The Dreaded Rabbit Mani/Pedi
I have had my run-ins with neglected rabbits and one thing they all have in common.... long, gnarly nails. Even the most well intentioned rabbit owner can let their rabbit's nails grow a bit too long. Here are some tips to make nail trimming easier!
1. Pick a Sweet Rabbit from the Start
Rabbits are only relatively recently 'domesticated' and so most of their brain power is still spent on self preservation of running away and hiding. Even the sweetest, most docile rabbit may not like being picked up or removed from their cage. My rabbits love being pet in their cages, or calm down if they are out and settled in my lap, but in between... watch out! They are so afraid of being dropped, they struggle and kick, and they are very well behaved rabbits! Get a rabbit that isn't sweet and getting them out of their cage/pen will become a nightmare. Make sure you get a pedigreed rabbit, because that breeding usually picks for the most docile, well-behaved rabbits. If you think you are getting a deal off Craigslist or from your shelter.. BEWARE! More than likely, you are going to buy a rabbit that isn't friendly and is going to be more than a headache when it comes to pampering. Also, learn about breeds. Some breeds are generally nicer than others. For example, Mini Rex are smaller and people think they will make better pets, but Standard Rex have larger brains and generally make friendlier pets.
2. Find the Right Cage/Pen for Getting your Rabbit In and Out
A cage that is difficult to get your rabbit out of is not worth the time or money you spent on it. It's already uncomfortable for everyone to get them out of the cage, so a difficult door or setup will only discourage you even more. I personally prefer two doors that swing out. Also, make sure you don't have any area the rabbit can hide in. This may seem counter-intuitive, because you want your rabbit to be happy and hiding should make them happy, right? Well, yes, but trust me, unless you are very lucky, the rabbit will hide from you every time you open their cage. Let the whole cage be their burrow and don't allow them to hide from you, or you will struggle every time you want to get them out of their cage/pen.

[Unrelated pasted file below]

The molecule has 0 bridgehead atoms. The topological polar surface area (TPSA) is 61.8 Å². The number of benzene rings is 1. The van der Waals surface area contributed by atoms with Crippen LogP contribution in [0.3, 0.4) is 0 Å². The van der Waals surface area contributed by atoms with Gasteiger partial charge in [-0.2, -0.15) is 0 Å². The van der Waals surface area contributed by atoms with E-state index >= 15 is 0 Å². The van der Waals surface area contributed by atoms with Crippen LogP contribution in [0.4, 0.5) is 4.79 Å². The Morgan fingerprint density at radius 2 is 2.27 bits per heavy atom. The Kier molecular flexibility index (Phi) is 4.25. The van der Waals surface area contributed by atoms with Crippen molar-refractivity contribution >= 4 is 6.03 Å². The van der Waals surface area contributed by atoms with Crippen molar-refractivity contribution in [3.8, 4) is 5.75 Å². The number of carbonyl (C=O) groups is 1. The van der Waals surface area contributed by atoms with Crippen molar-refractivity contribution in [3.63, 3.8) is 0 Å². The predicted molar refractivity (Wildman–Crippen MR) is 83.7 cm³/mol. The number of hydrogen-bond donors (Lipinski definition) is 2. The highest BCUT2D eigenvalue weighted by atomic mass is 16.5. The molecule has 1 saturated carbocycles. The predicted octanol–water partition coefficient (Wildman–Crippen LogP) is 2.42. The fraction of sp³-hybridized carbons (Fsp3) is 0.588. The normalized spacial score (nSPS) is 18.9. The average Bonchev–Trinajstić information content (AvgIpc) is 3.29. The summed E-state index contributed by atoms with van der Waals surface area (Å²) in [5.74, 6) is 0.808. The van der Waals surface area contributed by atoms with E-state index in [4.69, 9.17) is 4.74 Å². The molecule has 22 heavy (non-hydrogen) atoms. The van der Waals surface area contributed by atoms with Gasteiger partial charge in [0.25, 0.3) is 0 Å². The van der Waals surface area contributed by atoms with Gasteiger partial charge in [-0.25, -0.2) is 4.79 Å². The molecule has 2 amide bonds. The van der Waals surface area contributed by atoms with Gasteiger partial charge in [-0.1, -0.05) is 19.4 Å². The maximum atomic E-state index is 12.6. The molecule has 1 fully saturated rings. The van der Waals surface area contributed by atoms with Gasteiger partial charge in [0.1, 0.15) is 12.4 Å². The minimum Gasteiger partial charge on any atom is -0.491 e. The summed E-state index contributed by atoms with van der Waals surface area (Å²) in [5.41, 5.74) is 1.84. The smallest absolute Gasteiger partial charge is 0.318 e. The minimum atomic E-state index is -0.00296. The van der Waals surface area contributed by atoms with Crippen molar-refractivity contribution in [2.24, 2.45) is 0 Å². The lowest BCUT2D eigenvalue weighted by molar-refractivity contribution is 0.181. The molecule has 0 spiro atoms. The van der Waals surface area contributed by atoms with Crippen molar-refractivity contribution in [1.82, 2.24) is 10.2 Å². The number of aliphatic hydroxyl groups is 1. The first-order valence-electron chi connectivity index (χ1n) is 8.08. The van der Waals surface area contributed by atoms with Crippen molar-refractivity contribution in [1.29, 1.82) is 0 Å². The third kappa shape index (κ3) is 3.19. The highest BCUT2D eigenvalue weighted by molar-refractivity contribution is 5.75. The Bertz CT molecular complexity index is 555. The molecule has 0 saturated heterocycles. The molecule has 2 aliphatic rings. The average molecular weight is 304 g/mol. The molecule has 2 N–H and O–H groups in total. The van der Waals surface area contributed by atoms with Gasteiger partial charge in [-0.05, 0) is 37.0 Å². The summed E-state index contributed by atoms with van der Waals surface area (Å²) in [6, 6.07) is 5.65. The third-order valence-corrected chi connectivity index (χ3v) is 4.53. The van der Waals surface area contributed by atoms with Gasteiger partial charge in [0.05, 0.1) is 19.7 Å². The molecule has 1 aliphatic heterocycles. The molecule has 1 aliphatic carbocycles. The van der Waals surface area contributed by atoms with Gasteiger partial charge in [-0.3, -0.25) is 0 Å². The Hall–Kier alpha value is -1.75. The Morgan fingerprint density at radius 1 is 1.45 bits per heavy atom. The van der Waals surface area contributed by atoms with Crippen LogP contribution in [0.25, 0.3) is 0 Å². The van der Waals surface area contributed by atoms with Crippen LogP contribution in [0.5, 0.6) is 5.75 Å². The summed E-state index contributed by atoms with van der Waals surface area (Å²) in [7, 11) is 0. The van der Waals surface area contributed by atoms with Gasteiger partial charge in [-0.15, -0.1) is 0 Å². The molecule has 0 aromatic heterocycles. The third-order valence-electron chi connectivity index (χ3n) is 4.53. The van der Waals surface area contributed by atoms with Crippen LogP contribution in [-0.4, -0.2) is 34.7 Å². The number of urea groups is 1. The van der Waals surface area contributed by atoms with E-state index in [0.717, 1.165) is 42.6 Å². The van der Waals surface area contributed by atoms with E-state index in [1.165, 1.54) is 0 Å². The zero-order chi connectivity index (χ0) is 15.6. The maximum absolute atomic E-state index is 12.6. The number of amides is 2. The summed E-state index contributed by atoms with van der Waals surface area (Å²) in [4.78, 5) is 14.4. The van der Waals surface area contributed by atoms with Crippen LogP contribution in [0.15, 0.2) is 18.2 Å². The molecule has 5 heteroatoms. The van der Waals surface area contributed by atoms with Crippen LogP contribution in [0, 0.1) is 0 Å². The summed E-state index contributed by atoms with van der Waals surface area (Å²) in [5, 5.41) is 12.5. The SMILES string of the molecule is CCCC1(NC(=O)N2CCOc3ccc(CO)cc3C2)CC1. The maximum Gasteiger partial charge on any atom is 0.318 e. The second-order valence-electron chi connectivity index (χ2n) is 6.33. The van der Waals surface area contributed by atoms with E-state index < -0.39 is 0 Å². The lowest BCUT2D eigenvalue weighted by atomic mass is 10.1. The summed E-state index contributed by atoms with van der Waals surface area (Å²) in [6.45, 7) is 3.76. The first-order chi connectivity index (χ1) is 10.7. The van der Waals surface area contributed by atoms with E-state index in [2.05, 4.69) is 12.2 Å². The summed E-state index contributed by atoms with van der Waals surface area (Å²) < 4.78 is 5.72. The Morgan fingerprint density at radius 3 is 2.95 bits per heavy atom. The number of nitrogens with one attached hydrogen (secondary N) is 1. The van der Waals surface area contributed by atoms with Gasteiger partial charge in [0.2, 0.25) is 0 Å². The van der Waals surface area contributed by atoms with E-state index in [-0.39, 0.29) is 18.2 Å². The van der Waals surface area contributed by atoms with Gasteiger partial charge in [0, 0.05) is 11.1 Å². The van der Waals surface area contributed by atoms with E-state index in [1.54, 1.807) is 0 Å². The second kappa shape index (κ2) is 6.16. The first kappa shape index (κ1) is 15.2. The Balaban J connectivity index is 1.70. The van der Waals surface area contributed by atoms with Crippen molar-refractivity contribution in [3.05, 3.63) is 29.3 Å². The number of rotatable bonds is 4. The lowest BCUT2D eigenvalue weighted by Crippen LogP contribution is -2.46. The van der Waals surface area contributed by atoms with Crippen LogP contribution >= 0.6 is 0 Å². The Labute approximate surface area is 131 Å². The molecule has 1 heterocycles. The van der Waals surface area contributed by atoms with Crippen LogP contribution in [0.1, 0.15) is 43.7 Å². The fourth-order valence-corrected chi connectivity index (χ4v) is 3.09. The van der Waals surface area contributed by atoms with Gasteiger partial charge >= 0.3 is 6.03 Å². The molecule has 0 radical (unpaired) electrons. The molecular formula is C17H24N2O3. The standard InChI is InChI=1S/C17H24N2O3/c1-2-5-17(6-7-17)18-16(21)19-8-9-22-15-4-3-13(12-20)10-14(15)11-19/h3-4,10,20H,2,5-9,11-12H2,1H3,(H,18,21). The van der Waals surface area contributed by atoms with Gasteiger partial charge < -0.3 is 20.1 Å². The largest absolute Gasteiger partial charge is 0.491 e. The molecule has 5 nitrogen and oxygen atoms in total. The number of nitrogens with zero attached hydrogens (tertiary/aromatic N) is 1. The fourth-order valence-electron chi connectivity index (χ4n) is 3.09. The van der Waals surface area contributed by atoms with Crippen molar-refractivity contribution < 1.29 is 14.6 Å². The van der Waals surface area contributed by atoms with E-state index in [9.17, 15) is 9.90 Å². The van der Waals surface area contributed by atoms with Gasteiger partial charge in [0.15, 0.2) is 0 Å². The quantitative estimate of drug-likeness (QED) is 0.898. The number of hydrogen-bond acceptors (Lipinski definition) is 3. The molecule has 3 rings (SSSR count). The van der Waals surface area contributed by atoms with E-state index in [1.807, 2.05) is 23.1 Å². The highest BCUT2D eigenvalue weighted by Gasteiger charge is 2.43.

3. The Most Relaxing Technique
People have different ways to do trim nails. My favorite is the upside down relax technique. Once you get your rabbit out of the cage, find a comfortable seat and turn your rabbit upside down in your lap so they are laying on their back. Rub their head and belly until they relax. Then you can trim the nails pretty easily, until they unhypnotize and pop back up. When trimming, look for the quick and don't cut it! If you can't see the quick try to bend down and look straight through, if sunlight is on the other side. This can help show the quick. When in doubt, don't cut too low, but don't let them curl.
4. If your fur baby won't relax on their back...
Set your rabbit on a table, with our without a towel on it. Pet their back and maybe put a little treat under their nose. Then pull a foot out at a time and cut. Don't forget the thumbnail on the front foot! It can be sneaky!!
5. What Happens if you Let Their Nails Grow
Rabbits nails can grow and grow. They will start to twist and turn, making it very uncomfortable for the rabbit to walk. Also, they may change their gate so they don't hurt. This can wear the fur off their pads and cause Sore Hocks. Rex Rabbits are very inclined towards sore hocks anyway because they have very little fur on their feet anyway, so it's really important to keep their nails trimmed. If a rabbit does get sore hocks, use hemorrhoid cream on the pad to keep it from swelling and bleeding.